Carolyn and Claire are two sisters on the Memory Ball team who are caregivers to their mother Jane, who was diagnosed with early-onset Alzheimer’s in 2008. The rough transcript below is of a speech given after the Alzheimer Society of Toronto screened the documentary, the Genius of Marian.
Thank you to the Alzheimer Society of Toronto for having us here tonight. We are honored to be a part of such a fantastic evening, for a cause very dear to our hearts.
Alzheimer’s disease has been in our lives for well over a decade, which considering, Claire is only 20; it’s been quite a while. Our grandfather was diagnosed first, in 2000, and as in many people over 70, it seemed almost normal to us. As a carpenter in his working years, he spent his time measuring and re-measuring door frames and table heights, right up to the end. He passed away 5 years after the diagnosis, and maintained his pleasant and happy demeanor throughout. Although heartbreaking, it felt natural; he had lived a meaningful, honest life.
As with many people, we thought the disease only affected those in the 70s or older, we thought it was just about missing car keys, and forgetting birthday’s, mismatched shoes. However, as you’ve now seen – it’s much uglier than that.
My mum was one of my best friends. Every morning she would walk into my room, wake me up and I would sit on her lap as she brushed my hair. Then at night, she would read me a story or we would chat about our days, and on many occasions she would fall asleep right next to me in my bed. Jane and I shared one of the most precious bonds of my childhood; we were so similar, which is why we got along so well.
Jane was brilliant, a PR and events guru, known Toronto wide. She represented some significant clients worldwide, including, Richard Branson, and Jackson-Triggs. She was in the prime of her career, a perfectionist, who never needed spell check.
When I was in grade nine, we got the life changing news. She was diagnosed with early onset Alzheimer’s. At that time we all knew how this would end, as our grandfather passed away, 2 years prior. We lived in denial for a couple years, hoping it was menopause that was getting the best of her, but she knew deep down that wasn’t it. I spent that entire summer with her up at my cottage, she was extremely depressed, and there was nothing I could do. Looking back I wish I put my selfish adolescence ways behind me and talked to her more during the time that she was still lucid.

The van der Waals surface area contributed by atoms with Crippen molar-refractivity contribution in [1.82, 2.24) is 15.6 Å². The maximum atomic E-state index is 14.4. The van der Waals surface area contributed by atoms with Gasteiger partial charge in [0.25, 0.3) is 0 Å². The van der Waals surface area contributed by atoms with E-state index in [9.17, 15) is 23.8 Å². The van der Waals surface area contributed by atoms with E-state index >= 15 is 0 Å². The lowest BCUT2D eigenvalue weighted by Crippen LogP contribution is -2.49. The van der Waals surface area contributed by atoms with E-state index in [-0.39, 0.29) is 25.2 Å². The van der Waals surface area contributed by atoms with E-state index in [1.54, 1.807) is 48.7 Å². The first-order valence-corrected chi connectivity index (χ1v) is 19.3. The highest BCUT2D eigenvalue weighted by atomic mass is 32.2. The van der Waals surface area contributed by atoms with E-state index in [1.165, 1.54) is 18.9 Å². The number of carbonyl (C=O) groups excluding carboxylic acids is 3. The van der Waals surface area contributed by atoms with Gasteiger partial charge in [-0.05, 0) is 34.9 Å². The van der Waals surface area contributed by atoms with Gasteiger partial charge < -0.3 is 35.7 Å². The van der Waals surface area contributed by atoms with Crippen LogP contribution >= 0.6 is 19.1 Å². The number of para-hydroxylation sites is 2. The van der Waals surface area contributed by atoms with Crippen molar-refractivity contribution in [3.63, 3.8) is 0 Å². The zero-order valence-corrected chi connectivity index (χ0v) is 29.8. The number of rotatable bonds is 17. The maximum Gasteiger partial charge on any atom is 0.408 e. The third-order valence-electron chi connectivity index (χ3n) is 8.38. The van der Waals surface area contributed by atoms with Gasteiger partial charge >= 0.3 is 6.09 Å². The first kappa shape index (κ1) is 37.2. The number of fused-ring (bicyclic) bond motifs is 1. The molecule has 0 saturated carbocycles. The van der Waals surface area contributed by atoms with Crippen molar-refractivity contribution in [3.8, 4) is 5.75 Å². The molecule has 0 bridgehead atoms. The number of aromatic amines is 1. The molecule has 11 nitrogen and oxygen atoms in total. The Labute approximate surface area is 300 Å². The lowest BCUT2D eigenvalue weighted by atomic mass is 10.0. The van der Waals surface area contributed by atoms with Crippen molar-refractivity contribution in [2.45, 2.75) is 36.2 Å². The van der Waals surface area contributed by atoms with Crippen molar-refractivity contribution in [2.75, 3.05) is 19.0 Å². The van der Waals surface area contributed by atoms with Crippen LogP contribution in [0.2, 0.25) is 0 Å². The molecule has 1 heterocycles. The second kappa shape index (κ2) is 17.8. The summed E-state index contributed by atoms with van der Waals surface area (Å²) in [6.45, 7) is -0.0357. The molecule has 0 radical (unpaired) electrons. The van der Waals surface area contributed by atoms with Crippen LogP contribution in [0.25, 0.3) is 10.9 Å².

Our relationship has changed dramatically over the past six years, there isn’t a day I don’t wish that I still had a mother, someone who could have gone prom dress shopping with me, got me through a break up, or helped me with university decisions. Now the tables have turned, right now she needs me more than I ever needed her. Alongside my sister, we have been put into the position of her mother. We are the ones who now brush her hair, tell her stories, and put her to sleep.
The affect this disease has had on our lives is immeasurable. The affect this disease has on any family, especially those affected by early-on set is life altering. We felt complete isolation in the beginning, not even sure how to reach out for support or where to get it. We’ve taken away a few positives, Claire and I have a great relationship, however I still get mad that she’s wearing my shirt right now. We are blessed to have the support we have from our father, friends, and a phenomenal PSW – I couldn’t imagine facing this alone. One of the key elements in our own healing, has been the ability to give back. Getting involve with the Alzheimer’s community locally, including the lovely Cathy Barrick, has made an immense impact on our lives. Four years ago, while overwhelmed by my own situation, I co-founded, Memory Ball, with 5 amazing women who are here tonight, and we have since raised $120,000 for AST. This introduced me to several other families, who are in the same boat. My isolation began to fade. We love meeting other young families, helping navigate through each stage of this disease with whatever tricks we’ve picked up. We know the power of music, as a calming agent and that you’re favourite song at our age will stay with you whether you like it or not, so consciously try to block out your Justin Bieber phase if you can.
Alzheimer’s disease doesn’t have many champions, people who are willing to stand up to the stigma, and provide hope to others affected. As we’ve heard, it’s a rising tide. We need to put funding towards research, and a cure. People need to believe their diagnosis isn’t the end, this alone will give families a few more positive years, whether or not the cure comes in time. We need to provide more support to families and caregivers. Although Jane is too far into her own disease, we believe strongly that she would want to be the voice of change, she would want to inspire hope.